To add or subtract, just make sure the exponents on the 10 are the same for both numbers. Then add or subtract the two significands.

To multiply or divide, multiply or divide the significands. For the exponents, use the same rules that you'd use for any other exponents. For multiplication, you add the exponents; for division, you subtract them.

This makes a lot more sense once you start using it, so let's try some practice problems.

We'll start off with a simple one, just to get you going. If you don't have anything handy, you might want to grab a pen and paper so you can do some scratch work.

*The human body contains 1 x 10^14 cells, 1/10 of which are actually human cells and 9/10 of which are bacterial cells. Approximately how many bacterial cells are in the human body?*

*(A) 1 x 10^14*

*(B) 1 x 10^13*

*(C) 9 x 10^14*

*(D) 9 x 10^13*

Let's go through this step by step. We know that the number of bacterial cells is 9/10, or 90%, of *1 x 10^14*. We want to take 90% of *1 x 10^14*, so we need to multiply by 0.9. First, we'll convert 0.9 to scientific notation:

*9 x 10^-1*

Next, we'll multiply.

*(1 x 10^14) x (9 x 10^-1)*

Multiply the significands to get 9. Then use exponent rules to deal with the exponents. When you multiply two exponential expressions with like bases, you add the exponents.

*14 + -1 = 13*

So our final answer is *9 x 10^13*, or choice (D).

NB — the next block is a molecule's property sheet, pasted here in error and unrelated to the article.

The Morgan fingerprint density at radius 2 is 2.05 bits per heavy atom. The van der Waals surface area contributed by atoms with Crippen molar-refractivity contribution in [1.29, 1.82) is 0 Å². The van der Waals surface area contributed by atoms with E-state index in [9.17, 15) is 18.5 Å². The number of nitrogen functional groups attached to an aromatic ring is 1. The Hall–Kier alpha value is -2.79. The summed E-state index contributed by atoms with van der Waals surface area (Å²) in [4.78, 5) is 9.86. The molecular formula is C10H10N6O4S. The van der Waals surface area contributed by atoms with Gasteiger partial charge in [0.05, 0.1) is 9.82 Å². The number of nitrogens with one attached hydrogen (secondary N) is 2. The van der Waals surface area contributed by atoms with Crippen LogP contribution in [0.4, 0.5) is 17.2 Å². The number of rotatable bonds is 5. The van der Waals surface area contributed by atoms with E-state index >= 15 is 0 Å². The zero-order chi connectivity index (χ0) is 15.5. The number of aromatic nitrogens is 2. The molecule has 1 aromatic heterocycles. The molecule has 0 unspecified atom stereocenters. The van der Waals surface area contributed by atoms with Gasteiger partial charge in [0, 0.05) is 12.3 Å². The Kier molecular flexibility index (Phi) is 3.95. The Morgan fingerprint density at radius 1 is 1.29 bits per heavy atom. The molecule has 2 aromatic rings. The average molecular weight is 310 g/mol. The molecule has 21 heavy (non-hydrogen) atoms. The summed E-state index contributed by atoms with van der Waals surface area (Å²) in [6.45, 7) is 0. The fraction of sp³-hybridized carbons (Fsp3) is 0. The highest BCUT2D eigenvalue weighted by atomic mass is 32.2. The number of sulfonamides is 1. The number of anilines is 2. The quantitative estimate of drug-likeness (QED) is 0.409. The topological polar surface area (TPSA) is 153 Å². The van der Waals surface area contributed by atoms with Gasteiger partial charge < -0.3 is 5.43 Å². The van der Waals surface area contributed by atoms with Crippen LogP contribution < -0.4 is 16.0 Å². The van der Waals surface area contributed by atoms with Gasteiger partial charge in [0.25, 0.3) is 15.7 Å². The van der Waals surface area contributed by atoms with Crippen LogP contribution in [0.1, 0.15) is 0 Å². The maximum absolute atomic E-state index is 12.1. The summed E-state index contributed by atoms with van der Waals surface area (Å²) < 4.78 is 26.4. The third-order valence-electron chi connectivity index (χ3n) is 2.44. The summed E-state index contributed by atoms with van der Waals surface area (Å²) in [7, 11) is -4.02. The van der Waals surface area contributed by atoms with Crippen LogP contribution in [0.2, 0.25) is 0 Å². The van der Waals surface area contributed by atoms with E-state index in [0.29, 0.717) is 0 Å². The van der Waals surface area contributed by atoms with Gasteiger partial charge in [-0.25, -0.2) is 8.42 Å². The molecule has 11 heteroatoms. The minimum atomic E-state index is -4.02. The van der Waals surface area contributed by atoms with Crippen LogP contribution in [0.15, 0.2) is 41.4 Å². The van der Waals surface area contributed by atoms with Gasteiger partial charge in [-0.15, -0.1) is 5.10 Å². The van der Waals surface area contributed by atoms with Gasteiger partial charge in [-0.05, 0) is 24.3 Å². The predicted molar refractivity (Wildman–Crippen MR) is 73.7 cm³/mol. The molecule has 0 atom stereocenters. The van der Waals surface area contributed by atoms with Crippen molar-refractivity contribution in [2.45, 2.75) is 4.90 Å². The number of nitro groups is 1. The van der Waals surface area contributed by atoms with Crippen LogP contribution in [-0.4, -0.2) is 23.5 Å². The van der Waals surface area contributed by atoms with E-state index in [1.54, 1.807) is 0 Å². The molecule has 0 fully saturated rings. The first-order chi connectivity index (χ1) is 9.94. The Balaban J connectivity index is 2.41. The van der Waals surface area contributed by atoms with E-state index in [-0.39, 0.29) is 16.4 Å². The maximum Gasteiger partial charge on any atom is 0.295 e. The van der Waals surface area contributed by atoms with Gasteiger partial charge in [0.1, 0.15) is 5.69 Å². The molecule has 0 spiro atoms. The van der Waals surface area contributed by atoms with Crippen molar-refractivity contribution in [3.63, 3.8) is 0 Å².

*Planet A is 3 x 10^14 light-years away from Planet B. Planet B is 2 x 10^12 light-years away from Planet C. If Spaceman Spiff flies from Planet A to Planet B to Planet C, how many light-years does he travel in total?*

*(A) 5 x 10^26*

*(B) 3.2 x 10^26*

*(C) 3.02 x 10^14*

*(D) 5 x 10^14*

In simple terms, this problem is:

*3 x 10^14 + 2 x 10^12*

You could do this by converting both numbers back to decimal notation, adding, and then converting back to scientific notation. This is unwieldy, though, and ties you up in a lot of zeroes, which is exactly what scientific notation was designed to avoid. Instead, we'll rewrite the two numbers to make the exponents the same, so we can add them in scientific form.

Remember that the exponent on the 10 represents the number of places that the decimal point has moved to the left. We can change this exponent by manipulating the position of the decimal point in the significand: